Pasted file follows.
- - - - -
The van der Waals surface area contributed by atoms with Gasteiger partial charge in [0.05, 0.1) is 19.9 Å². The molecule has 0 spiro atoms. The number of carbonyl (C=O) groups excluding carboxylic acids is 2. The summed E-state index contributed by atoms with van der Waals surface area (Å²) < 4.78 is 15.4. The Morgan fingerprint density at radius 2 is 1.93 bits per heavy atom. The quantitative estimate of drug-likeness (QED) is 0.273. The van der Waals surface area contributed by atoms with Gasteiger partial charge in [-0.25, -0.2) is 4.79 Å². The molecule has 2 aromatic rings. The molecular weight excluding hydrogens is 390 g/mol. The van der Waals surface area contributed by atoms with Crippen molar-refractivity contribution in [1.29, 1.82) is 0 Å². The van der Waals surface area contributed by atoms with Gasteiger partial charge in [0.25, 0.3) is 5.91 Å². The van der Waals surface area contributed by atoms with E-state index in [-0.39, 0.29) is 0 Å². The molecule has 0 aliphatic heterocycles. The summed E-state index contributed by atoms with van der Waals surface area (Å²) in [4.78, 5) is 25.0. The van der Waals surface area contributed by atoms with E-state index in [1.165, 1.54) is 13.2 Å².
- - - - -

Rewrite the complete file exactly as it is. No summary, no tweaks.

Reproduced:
The van der Waals surface area contributed by atoms with Gasteiger partial charge in [0.05, 0.1) is 19.9 Å². The molecule has 0 spiro atoms. The number of carbonyl (C=O) groups excluding carboxylic acids is 2. The summed E-state index contributed by atoms with van der Waals surface area (Å²) < 4.78 is 15.4. The Morgan fingerprint density at radius 2 is 1.93 bits per heavy atom. The quantitative estimate of drug-likeness (QED) is 0.273. The van der Waals surface area contributed by atoms with Gasteiger partial charge in [-0.25, -0.2) is 4.79 Å². The molecule has 2 aromatic rings. The molecular weight excluding hydrogens is 390 g/mol. The van der Waals surface area contributed by atoms with Crippen molar-refractivity contribution in [1.29, 1.82) is 0 Å². The van der Waals surface area contributed by atoms with Gasteiger partial charge in [0.25, 0.3) is 5.91 Å². The van der Waals surface area contributed by atoms with E-state index in [-0.39, 0.29) is 0 Å². The molecule has 0 aliphatic heterocycles. The summed E-state index contributed by atoms with van der Waals surface area (Å²) in [4.78, 5) is 25.0. The van der Waals surface area contributed by atoms with E-state index in [1.165, 1.54) is 13.2 Å².